Installing a sliding closet door is a great way to keep clothes and other cherished items in your closet safe, fresh, and clean. One of the best things about sliding closet doors is that they stay out of the way. By sliding back and forth rather than opening like a hinged door, sliding doors can help you regain space in the bedroom.
Sliding Closet Door Operation and Installation
Sliding closet doors are twin doors that slide across a wide closet opening. The doors slide on a track at the top of the closet door. Another track on the floor helps the doors stay aligned.
The tracks are split into two parallel tracks—one track in front of the other. This permits one door to pass in front of the other. To open, one door panel is slid behind the other panel. So, even though the door opening is wide (usually around 80 inches), only half of that opening is available at a time.
Types of Sliding Closet Doors
Some styles of sliding closet doors have no bottom track. Either the doors hang freely or there is a small plastic guide to keep the doors in place. Most sliding closet doors are suspended by the upper track. Other styles slide through and are guided by an upper channel but are not suspended by it.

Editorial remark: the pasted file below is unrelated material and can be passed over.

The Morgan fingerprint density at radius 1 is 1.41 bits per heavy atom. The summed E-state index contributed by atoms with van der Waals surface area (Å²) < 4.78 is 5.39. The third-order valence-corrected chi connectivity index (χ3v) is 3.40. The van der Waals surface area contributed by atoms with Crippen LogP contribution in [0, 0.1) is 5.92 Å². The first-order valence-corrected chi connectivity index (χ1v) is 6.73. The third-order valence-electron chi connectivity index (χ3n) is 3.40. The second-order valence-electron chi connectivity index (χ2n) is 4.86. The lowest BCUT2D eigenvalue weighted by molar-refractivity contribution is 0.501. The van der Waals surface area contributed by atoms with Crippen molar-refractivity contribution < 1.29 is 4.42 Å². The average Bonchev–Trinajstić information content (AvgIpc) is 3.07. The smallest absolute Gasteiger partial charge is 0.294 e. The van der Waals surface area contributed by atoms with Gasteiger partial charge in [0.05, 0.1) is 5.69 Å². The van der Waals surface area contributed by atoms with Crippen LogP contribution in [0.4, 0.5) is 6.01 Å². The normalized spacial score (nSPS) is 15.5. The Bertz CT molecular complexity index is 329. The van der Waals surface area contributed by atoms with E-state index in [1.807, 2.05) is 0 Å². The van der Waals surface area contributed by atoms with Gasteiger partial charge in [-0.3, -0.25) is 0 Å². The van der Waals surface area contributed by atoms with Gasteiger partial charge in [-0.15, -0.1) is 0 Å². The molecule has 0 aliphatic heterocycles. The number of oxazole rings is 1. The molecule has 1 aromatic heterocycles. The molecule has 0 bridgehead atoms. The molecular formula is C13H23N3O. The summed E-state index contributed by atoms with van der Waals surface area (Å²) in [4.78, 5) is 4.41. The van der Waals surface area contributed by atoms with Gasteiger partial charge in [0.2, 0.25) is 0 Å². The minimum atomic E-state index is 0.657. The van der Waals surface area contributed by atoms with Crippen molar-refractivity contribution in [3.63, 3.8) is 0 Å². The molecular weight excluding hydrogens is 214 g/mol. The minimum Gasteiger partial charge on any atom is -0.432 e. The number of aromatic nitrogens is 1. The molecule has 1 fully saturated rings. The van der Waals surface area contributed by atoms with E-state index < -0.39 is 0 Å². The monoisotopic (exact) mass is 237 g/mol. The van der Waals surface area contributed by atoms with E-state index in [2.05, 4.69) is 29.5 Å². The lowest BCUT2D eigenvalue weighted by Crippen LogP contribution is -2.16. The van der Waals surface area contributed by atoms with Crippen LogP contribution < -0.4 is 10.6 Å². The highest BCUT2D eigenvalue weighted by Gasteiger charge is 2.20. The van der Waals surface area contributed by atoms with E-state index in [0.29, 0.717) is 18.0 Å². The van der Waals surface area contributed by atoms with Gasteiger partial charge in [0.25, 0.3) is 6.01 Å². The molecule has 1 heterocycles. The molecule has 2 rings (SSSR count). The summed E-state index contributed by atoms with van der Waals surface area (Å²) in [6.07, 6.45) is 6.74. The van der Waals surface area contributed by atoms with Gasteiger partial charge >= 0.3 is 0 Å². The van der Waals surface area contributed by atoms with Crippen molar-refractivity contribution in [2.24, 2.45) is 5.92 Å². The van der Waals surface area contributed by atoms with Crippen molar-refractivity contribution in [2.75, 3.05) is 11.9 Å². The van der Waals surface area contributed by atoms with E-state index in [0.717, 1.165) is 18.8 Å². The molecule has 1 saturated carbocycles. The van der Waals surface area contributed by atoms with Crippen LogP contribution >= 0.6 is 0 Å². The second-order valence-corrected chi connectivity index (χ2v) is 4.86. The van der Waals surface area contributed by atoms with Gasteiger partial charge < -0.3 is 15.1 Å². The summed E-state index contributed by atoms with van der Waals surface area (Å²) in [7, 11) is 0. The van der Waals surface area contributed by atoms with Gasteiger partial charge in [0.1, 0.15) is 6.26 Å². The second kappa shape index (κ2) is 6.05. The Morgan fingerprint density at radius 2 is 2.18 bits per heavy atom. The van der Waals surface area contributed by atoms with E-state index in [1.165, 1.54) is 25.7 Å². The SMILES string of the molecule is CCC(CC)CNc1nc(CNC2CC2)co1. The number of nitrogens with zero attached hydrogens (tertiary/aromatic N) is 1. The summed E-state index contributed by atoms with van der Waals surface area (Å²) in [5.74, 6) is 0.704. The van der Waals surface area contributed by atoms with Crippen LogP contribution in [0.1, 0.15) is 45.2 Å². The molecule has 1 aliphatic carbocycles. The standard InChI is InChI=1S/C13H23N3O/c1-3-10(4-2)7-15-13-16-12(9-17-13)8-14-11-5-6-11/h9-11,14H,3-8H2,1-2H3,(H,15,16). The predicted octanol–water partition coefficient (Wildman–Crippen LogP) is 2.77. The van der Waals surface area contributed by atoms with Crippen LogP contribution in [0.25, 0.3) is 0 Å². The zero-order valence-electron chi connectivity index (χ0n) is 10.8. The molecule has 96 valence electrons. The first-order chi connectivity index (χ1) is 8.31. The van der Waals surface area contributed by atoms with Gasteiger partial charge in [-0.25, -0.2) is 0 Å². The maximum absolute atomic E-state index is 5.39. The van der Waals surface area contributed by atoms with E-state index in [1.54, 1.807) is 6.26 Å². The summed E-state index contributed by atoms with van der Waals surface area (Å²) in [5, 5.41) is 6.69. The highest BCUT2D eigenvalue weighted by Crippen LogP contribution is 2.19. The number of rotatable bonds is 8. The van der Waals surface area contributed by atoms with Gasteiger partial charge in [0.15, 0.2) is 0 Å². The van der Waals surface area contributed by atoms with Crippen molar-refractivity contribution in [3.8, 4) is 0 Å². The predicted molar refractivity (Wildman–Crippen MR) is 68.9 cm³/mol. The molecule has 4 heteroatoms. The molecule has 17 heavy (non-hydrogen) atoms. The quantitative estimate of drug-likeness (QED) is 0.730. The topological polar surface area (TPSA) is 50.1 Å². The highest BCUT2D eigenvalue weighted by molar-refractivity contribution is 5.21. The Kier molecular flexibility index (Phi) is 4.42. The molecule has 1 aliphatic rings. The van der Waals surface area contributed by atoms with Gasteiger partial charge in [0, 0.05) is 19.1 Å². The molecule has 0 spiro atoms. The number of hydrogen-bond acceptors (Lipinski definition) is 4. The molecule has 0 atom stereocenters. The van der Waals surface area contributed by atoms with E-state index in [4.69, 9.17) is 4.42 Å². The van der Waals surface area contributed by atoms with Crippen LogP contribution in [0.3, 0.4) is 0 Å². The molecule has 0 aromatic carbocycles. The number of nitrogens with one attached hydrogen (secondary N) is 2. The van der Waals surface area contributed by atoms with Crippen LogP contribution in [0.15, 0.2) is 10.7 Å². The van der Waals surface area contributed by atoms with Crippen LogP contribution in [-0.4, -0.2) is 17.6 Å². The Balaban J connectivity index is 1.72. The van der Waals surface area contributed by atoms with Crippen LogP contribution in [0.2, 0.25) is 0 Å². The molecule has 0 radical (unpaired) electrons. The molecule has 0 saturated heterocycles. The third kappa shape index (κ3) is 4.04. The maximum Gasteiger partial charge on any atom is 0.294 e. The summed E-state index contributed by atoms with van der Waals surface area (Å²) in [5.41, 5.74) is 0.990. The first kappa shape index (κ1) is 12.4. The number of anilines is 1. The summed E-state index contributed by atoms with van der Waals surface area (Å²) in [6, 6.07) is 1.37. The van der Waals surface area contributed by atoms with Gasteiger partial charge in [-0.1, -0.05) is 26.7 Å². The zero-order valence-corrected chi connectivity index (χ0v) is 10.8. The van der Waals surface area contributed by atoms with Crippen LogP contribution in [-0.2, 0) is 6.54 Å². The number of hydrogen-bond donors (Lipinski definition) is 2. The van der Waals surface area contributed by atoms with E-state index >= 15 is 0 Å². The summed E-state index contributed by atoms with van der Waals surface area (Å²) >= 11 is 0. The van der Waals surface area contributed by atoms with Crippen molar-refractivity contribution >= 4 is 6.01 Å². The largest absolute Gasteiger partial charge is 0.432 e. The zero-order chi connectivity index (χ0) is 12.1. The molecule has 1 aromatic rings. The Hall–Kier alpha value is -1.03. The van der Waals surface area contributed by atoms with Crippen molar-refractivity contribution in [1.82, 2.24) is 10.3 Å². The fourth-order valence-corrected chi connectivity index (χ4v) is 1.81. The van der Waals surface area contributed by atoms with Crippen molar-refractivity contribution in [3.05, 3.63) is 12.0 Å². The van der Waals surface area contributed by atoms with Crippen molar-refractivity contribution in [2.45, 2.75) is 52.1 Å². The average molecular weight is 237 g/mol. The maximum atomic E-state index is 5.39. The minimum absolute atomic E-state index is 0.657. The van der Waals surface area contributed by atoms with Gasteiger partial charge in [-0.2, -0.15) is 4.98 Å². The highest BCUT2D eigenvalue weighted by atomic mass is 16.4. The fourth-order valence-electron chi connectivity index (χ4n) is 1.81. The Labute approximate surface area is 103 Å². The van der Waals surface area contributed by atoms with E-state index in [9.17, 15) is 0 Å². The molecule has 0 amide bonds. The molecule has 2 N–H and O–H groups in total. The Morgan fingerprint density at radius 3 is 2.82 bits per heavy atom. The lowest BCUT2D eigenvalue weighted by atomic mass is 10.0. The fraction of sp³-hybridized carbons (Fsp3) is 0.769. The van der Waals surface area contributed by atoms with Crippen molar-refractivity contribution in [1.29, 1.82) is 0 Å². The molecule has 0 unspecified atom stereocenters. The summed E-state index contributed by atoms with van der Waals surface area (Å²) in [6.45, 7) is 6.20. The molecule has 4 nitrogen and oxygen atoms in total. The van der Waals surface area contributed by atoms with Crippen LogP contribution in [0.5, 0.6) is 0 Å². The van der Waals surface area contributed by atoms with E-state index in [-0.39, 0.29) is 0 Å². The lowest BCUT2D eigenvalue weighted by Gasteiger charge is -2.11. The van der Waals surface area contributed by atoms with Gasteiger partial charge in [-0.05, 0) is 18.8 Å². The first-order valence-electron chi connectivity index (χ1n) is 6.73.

Depending on the type of sliding closet door you purchase, you may be able to choose your style of installation—offset or flush. Some homeowners like to position the doors at the center of the jamb, for a shadowed, offset look. Others like to position the doors forward so that the doors are flush or close to flush with the adjacent walls, for a smoother appearance.
Before You Begin
If you currently have sliding closet doors, remove everything, including all of the tracks. Tracks usually are unique to each brand of sliding closet door. Remove all items from the closet, if possible. At the very least, remove items from the floor.
Source: The Spruce